Scones

Slow Down with Some Scones – Palette Dining

Life moves fast. Breakfast shouldn’t.

I know in reality, it does. You’ve got to get to work, school, drop off the kids, get to the gym, get to the grocery store, tackle your hundred-page to-do list.

Just slow down. Appreciate the bread and butter of life. Pun intended.

I first made these scones (with my next-door neighbor, Shirley) when I was five years old. Which means you can make them too.

The last time I made these scones, was, coincidentally, when I was 5 years old. All I could find in my recipe box yesterday was some ingredients listed on a 4×6 recipe card and no directions. So you know what I did?

I slowed down. I figured out the directions myself, meticulously, so a five-year-old could make these with just a little help.

I’ve already done the tough part for you. Slow down, relax, enlist the help of your kid (or a neighbor) and make some flaky, slightly sweet, buttery, scones. You’ll be glad you did.

Read on for some tips.

Tip #1: Start by getting that oven warm, and preparing your buttermilk if you don’t have any handy. I got out a measuring cup and combined 2 cups of 1% milk with 3 TB lemon juice. Set it aside and let it curdle.

Tip #2: The butter. The butter should be cold, straight from the fridge. I suggest you cube it like this, and only take it out right before you need to use it.

Tip #3: The Eggs. Crack two in a one-cup measure like this:

Top up that one-cup measure with buttermilk like this:

Pour this cup measure into a mixing bowl, and add another cup of buttermilk.

Tip #4: The dough. I was reminded of my Irish Soda Bread When I was making these scones because the dough is quite sticky. Make sure your hands are well-floured, the surface is well-floured, and you have a damp paper towel nearby. After a bit of kneading, it will look something like this:

I didn’t want to fuss around with cookie cutters, so I just rolled it out and cut them into some-what triangles. The recipe makes two baking sheets worth, and they taste best the day they’re made. I think you could easily halve this one. Even my 5-person family couldn’t finish them all on the first day.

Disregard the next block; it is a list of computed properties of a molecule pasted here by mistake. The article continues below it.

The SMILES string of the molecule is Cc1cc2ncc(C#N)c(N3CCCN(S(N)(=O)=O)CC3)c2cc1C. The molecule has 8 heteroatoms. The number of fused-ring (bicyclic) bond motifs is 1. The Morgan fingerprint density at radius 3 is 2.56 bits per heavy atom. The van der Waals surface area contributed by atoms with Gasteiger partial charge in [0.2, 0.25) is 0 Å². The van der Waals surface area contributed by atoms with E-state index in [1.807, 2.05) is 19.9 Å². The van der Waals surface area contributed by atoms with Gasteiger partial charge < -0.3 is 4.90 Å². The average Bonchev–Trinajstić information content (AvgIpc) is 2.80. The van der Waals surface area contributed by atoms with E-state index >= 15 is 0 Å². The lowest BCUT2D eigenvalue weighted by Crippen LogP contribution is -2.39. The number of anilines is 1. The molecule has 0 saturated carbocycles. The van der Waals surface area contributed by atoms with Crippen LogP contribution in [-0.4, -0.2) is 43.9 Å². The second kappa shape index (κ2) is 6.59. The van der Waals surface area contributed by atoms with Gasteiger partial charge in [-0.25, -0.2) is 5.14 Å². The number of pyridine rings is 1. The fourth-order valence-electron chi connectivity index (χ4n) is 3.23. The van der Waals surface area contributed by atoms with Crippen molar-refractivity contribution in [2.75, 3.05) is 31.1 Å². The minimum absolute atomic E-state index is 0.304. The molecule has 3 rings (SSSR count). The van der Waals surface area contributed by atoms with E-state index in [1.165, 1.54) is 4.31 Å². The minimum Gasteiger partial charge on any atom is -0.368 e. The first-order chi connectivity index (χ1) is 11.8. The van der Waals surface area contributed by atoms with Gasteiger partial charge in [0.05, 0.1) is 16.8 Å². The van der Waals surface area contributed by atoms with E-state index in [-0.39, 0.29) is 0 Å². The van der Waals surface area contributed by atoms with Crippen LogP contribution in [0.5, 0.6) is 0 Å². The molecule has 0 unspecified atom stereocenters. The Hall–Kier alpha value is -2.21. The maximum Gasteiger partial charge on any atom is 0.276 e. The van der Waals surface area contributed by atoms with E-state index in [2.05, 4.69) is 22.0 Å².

Slow down. Make some scones. Have breakfast with your family. Smile.

Scones

Prep Time: 30 min

Cook Time: 15-20 min

Total Time: 45-60 min

Ingredients:

  • 4  cups all-purpose flour
  • 4 tsp cream of tartar
  • 2 tsp baking soda
  • 1 tsp salt
  • 1 tsp nutmeg
  • ½ cup white sugar
  • ½ cup butter, cold
  • 2 eggs
  • buttermilk (about 1 and ½ cups. See note)

Directions:

  1. Preheat oven to 400 and line two baking sheets with parchment paper. If making buttermilk, prepare it now.
  2. In a large mixing bowl, mix together flour, cream of tartar, baking soda, salt, nutmeg, and sugar. Begin with a whisk, then use a spoon to make sure it is well-mixed.
  3. Take out the butter from the fridge and cube it. Mix it into the flour with a pastry blender or your hands (it’s easier with your hands) until the mixture is crumbly. Don’t overmix- that’s how they stay soft and flaky.
  4. Crack two eggs into a one-cup measure, and fill with buttermilk. Pour into a separate mixing bowl. Add another cup of buttermilk. Whisk to combine.
  5. Add wet ingredients to dry ingredients and stir until just combined.
  6. On a well-floured surface, with well-floured hands, roll out dough. Knead about 15 times, then take a well-floured rolling pin and roll flat into a rectangle about 1 and ½ inches thick.
  7. Cut into scones of desired shapes and place them on the baking sheet. Bake in oven 15-20 minutes until golden. When finished cooking, remove from pans immediately to cool on wire racks.
  8. Serve warm or at room temperature. They taste best the day they are made but can be stored in an airtight container for up to 3 days. They can also be frozen and reheated in the oven or microwave.

Note: I made my own buttermilk by combining 2 cups of 1% milk with 3 TB lemon juice and letting it sit and curdle for a few minutes.

Know what these would go great with? Some of my strawberry jam.

What do you have fond memories of baking as a young child? 

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